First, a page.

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Regulations: Are cryptocurrencies regulated in India?

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One of the best things about cryptocurrency is that, as you must already be aware, it is decentralized. Meaning, no governing authority controls it. Having said that, we need to understand a few things to navigate the world of cryptocurrency. Read on.
Although cryptocurrency is decentralized, a government can still invoke a law to trade or hold cryptocurrency. Cryptocurrencies have no border and are global assets that can be bought and sold through any platform from any country.

Around The Globe

Cryptocurrencies are not a fad anymore. They are now one of the major investment options. What they called a bubble, in the beginning, is now one of the leading investment instruments that investors consider seriously. It started off with just $1 in May 2011. It reached its peak in December 2017 – a whopping $19,200!
Cryptocurrencies are regulated as commodities (not as currencies) by many central banks across the world. In spite of this, they have emerged as winners in the trading circuit. Over the last couple of years, several Bitcoin exchanges, which are not regulated by national regulators, are functioning well. 
The rising prices of Bitcoin show a steep correction in their prices. As per a report by Wall Street Journal, a majority of Bitcoin trades are prominent in East Asia. South Korea, Japan, and Vietnam together account for about 80% of Bitcoin trading activity. An interesting fact is that Japan allowed Bitcoin and several other digital currencies for payments. 

The Situation of Cryptocurrency Regulation in India

Different countries have different regulations on cryptocurrencies. But let’s talk about regulations in India. 
‘Is trading cryptocurrencies legal in India?’ or ‘Is Bitcoin legal in India?’ are two of the most sought after questions on Google. The answer is simple: it is neither legal, nor illegal in India. In simple terms, it’s not within the framework of the law. 
Bitcoin trade is carried out by unregulated exchanges. The price of Bitcoin went up from $1,000 in January 2017 to $15,000 by the end of January 2017. People invest money blindly and expect huge returns quickly. Most of them lose money due to lack of research and strategy. Hence Reserve Bank of India (RBI) and Finance Ministry are in quite a flux. They do warn people from time to time about the vulnerabilities of the digital currency market, but so far haven’t been able to set any stringent rules. Cryptocurrency trading in India currently resides on the border of law. This may, however, change soon.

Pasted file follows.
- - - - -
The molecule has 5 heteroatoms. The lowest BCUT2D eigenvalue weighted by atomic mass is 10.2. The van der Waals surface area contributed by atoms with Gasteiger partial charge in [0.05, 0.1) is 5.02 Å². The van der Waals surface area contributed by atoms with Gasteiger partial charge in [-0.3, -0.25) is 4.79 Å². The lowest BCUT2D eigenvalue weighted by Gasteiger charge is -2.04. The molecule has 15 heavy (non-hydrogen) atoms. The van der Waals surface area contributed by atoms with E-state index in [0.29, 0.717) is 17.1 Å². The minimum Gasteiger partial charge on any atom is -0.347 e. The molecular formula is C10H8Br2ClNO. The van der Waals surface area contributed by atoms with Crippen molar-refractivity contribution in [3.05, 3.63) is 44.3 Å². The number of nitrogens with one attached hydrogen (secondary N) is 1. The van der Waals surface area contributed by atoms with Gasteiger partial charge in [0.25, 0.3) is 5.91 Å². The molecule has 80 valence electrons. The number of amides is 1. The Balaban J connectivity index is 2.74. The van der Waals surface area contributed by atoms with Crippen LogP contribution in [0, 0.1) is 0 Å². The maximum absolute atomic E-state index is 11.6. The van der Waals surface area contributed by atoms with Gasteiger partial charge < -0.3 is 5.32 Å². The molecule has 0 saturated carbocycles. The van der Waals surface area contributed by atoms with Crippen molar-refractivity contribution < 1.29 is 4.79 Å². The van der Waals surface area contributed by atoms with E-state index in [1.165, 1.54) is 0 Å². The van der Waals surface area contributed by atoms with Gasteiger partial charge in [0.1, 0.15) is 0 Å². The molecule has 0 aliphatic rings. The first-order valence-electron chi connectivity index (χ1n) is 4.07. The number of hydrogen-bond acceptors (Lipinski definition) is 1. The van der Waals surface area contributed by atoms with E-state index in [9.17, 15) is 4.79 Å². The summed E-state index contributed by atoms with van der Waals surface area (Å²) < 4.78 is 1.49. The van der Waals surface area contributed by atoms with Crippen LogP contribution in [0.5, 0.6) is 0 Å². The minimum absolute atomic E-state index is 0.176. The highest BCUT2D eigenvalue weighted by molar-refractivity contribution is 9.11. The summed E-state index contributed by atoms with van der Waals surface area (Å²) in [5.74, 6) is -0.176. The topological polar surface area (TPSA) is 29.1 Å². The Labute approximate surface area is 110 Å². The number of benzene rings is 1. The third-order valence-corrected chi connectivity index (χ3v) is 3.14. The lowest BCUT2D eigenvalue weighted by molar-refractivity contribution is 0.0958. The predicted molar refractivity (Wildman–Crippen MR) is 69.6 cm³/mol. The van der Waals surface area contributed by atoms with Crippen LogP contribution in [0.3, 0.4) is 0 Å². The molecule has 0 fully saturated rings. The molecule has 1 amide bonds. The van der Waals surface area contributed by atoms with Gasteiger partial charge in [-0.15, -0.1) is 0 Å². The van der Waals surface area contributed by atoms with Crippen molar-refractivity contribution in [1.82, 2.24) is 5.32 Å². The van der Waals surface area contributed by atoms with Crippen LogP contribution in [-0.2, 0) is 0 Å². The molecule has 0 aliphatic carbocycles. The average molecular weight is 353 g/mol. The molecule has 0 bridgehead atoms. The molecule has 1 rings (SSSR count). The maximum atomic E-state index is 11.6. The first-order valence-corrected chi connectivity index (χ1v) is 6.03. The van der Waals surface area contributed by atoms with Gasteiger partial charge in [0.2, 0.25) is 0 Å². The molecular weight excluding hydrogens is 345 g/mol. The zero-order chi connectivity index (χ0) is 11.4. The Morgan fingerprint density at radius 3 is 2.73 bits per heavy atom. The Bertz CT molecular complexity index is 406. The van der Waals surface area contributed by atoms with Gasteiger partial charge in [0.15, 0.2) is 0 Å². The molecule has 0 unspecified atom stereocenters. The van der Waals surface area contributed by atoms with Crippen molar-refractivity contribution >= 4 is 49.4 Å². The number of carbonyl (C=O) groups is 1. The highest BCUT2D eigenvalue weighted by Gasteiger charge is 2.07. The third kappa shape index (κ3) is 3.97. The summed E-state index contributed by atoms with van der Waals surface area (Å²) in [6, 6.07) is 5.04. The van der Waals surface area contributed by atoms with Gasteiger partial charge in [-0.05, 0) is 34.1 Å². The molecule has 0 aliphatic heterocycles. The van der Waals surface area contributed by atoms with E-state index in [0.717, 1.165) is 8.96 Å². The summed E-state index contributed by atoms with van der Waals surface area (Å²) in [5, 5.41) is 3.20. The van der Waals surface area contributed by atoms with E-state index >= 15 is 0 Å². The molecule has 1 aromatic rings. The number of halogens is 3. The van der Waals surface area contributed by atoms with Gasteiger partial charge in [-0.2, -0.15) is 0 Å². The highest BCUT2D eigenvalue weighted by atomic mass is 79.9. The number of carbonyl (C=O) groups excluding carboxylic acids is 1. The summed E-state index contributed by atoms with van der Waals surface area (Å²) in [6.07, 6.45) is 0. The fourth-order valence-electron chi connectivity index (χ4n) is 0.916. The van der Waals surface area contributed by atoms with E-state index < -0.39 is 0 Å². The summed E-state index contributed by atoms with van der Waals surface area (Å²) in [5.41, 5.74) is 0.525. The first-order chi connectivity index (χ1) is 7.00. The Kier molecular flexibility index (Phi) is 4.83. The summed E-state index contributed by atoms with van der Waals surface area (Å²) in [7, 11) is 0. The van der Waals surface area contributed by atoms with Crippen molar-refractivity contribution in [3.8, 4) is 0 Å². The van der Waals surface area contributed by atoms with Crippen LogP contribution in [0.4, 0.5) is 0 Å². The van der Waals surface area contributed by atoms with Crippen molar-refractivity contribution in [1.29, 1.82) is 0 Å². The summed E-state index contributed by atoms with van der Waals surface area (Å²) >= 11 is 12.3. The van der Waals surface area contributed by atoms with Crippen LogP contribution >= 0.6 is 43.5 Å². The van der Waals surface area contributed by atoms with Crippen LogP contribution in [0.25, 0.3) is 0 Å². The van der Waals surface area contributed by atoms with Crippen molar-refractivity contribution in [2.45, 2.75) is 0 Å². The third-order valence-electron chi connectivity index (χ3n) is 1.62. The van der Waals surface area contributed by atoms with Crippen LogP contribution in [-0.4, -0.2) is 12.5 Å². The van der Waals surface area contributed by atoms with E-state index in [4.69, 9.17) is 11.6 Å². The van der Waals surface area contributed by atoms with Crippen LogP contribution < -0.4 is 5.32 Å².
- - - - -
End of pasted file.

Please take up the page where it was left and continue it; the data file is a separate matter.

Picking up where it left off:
The RBI issues warnings related to virtual currencies every now and then. Besides, the tax department is scrutinizing the actions of investors. If you are careful and don’t approach blindly, cryptocurrencies can give you terrific returns on your investments. But at the same time, some people can take advantage of its legal status and launder money. 

The RBI’s Stance 

The RBI has always stood firm in its opinion that Bitcoin and other digital currencies are not legal tender currencies and that they can’t replace regular currencies. They were of the opinion that digital currencies involved huge risks as they didn’t have a governing body. They issued warnings thrice: in December 2013, February 2017, and again in December 2017. 
These cautions came with information to users, traders, and holders of digital currencies, regarding the many risks involved, such as customer protection, economic, operational, legal, and financial. The RBI also highlighted the absence of a governing body: ‘No regulatory approval, registration or authorization is stated to have been obtained by the entities concerned for carrying on such activities.’
As a result, as per the RBI, they may pose many problems to users:

  • Digital currencies are prone to losses, hacking, malware attack, etc., as they are stored in digital form. Digital currencies are not supported by any authorized agency and the loss of currencies could be permanent.
  • Payments take place on a peer-to-peer basis, as there is no governing body in between to take care of transactions, to regulate the payments. So there are no ways to settle any customer disputes if any. 
  • Users can lose a lot of money very quickly due to digital currency’s nature of volatility
  • The cryptocurrency exchange platforms have low legal statuses and hence traders are prone to severe financial risks
  • Bitcoins and other digital currencies are used for illegal activities. Money laundering, for example. 

Government Panel on Digital Currencies

The Government of India appointed an Inter-Disciplinary Committee on digital currencies. The committee was comprised of nine members, including representatives of RBI, SBI, NITI Aayog, and Department of Financial Services in April 2017. The Committee was asked to scrutinize the existing model of digital currencies in India and come up with measures to deal with issues, such as money laundering, consumer protection, etc. The Committee submitted its report in August 2017. 
As of April 2018, the RBI has restricted banks and other financial institutions from ‘dealing with or settling digital currencies’. The regulation further prohibited the trade of digital currencies on domestic cryptocurrency exchanges and gave the exchanges time till 6 July 2018.